Another FAQ!

Much as I love my alma mater, the question “Did your Bryn Mawr education prepare you for your career?” is, I think, actually a bigger one: “Did your liberal arts education prepare you for your career?” Because Bryn Mawr is a liberal arts school, and I think the practical usefulness of the liberal arts is what people are really getting at here.

The short answer: yep, it did.

The long answer: Here’s what a liberal arts education is, and why it’s useful to a translator’s career even though it’s by definition not career-specific.

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FAQ #2: What About Scripts?

Time for a couple more frequently asked questions! Two that I get often are about scripts for the anime shows/films that I translate.

When you do an anime do they send you a script or do they send you the episode?

The short answer to this one is “yes.” Or rather, yes, the licensor sends the video (hopefully final!), and if it’s available, they will send the script. However, scripts are not always available, so I have certainly translated episodes without scripts before.

I have heard of script-only translations, but I’ve never been asked to do one and I don’t believe in them.

Do you translate from the script or from the video?

Best practice is to translate from the video, using the script for reference. Wondering why? If you’ve ever read a screenplay for your favorite movie, you may have noticed that it didn’t quite match the movie you saw. What the audience sees is the final movie, and your job is to convey the final movie to the audience, not to convey a script that may or may not match.

Hope that makes sense!

FAQ #1: How Many Languages Should I Study?

Here’s a truth of my life: I get a lot, lot, lot of emails from aspiring translators with questions.

That’s cool, in that aspiring translators should ask questions! That’s a lot of why I wrote So You Wanna Be a Translator etc., which many read before asking. But the thing is, I just can’t personally answer all of them in a timely manner. I can at least answer some of the frequently asked questions here on the blog, so I’ll start doing that instead.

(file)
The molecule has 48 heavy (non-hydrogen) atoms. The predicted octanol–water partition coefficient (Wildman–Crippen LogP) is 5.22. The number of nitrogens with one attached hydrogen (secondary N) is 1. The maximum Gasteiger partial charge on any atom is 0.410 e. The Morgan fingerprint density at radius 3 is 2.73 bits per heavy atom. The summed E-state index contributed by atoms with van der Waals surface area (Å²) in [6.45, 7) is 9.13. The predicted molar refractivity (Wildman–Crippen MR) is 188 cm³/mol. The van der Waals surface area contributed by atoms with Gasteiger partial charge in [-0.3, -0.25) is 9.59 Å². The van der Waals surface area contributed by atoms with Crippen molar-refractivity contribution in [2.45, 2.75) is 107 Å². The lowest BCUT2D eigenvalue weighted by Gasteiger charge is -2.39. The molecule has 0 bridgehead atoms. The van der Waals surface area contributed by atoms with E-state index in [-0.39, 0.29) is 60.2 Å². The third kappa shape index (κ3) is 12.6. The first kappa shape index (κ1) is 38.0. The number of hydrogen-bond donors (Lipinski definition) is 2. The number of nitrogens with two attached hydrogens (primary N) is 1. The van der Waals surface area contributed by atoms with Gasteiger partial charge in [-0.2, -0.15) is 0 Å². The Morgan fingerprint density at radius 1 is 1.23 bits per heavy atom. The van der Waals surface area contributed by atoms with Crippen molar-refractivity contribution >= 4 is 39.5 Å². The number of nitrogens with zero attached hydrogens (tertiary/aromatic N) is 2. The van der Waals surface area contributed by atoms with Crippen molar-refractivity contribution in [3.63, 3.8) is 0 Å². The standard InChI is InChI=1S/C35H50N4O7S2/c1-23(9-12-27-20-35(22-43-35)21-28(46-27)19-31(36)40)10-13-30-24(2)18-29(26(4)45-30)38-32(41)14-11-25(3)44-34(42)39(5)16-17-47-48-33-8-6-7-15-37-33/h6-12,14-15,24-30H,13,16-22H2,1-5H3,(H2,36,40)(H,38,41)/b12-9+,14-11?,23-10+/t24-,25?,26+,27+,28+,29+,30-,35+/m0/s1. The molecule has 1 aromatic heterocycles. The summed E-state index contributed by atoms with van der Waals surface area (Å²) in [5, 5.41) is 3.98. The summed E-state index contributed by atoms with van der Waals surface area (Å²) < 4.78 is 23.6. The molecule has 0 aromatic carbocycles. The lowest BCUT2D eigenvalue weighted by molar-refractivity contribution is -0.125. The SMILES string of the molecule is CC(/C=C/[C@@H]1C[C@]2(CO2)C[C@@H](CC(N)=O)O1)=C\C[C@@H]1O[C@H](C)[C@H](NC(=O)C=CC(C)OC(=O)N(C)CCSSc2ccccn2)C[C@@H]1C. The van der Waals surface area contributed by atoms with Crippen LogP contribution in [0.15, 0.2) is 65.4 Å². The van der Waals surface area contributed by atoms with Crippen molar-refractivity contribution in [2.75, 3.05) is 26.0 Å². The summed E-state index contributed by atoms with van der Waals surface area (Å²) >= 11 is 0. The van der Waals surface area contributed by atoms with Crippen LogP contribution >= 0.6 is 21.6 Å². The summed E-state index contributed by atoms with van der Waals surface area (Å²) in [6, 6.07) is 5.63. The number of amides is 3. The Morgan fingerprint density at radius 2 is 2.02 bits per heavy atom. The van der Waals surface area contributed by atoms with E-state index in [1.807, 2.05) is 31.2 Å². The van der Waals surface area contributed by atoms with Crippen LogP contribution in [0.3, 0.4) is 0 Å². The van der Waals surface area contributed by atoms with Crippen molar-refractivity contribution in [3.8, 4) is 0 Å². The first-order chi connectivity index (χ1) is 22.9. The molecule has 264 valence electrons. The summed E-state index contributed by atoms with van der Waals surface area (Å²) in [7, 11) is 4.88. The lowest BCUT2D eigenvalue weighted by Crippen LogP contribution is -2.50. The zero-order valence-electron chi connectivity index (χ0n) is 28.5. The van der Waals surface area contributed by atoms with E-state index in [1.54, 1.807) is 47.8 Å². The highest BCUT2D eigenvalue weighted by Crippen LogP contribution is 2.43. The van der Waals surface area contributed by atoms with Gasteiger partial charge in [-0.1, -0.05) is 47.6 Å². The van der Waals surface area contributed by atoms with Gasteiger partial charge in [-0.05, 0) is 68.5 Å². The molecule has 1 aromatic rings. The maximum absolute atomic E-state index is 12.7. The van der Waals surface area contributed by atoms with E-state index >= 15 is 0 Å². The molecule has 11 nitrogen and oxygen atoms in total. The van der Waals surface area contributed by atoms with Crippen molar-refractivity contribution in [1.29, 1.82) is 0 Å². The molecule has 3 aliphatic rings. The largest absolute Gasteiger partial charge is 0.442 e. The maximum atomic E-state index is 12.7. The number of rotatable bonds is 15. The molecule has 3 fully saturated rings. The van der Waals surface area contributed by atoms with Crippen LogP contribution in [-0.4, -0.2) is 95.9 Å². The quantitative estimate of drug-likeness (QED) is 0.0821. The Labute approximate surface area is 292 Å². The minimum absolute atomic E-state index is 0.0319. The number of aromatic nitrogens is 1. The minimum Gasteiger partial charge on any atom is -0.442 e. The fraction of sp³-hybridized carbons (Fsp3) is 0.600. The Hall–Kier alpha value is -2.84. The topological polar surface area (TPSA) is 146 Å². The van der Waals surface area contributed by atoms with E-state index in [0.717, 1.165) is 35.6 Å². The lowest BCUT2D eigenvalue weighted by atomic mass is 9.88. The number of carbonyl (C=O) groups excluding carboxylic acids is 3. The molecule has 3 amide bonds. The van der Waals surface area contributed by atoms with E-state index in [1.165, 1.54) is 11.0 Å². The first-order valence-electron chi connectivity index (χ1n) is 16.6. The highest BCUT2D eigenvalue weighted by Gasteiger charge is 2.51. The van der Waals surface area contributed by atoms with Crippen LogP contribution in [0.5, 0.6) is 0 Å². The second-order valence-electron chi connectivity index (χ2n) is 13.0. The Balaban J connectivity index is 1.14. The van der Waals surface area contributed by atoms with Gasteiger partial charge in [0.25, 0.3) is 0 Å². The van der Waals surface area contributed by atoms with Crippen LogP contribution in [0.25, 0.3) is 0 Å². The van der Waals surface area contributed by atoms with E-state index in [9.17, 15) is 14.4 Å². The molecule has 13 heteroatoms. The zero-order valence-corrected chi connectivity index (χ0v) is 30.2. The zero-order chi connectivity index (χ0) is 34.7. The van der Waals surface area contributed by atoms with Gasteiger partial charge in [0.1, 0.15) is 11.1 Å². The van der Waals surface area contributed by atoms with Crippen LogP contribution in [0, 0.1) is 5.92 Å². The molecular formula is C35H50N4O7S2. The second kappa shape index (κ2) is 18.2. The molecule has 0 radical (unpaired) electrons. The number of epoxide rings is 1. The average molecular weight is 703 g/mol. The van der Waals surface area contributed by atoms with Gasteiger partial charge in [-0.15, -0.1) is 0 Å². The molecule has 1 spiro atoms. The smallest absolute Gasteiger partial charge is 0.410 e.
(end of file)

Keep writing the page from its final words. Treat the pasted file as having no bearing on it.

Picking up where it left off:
So, here goes ultra-popular question to email me #1…

“Do you only have to stick to one language, or is it okay if I learn several at once? Will that be too much?”

I’m sorry to say that the short answer is, I don’t know. Even if I read all the research in the world about multi-language acquisition, I probably still wouldn’t know your answer. It’s true that some people successfully speak a half-dozen languages. Conversely, some people study a half-dozen languages and come away speaking none of them. I honestly can’t tell you what will happen to you.

Here’s what happened to me: I found it easy to study multiple languages in the same family (French & Spanish), and had no interference. On the other hand, I felt I had to choose between Japanese and the Romance languages. I chose Japanese.

Did I really have to choose? Heck, I was a teenager; who knows whether I understood any of my decisions. Maybe I was exactly right, and maybe I could have gone on in both and become equally fluent. I don’t think so, but I don’t have a time machine.

Again, some people work that way and some don’t. I imagine the easiest way to find out if you’re cut out for multilingual study is to go for it and see what happens. Take two different foreign language classes for a semester. Do you feel like you’re rocking both? If not, you can drop one.

My instinct is that choosing languages in the same family will help immensely if you really want to go the many languages route, but maybe your brain works in completely the opposite way from mine. I can certainly say, though, that when I’ve met professional-grade translators who work in three or more languages, they’ve never been three completely unrelated ones.

I’m sure that’s not satisfying since it’s not a “yes” or “no,” but I hope it helps a little!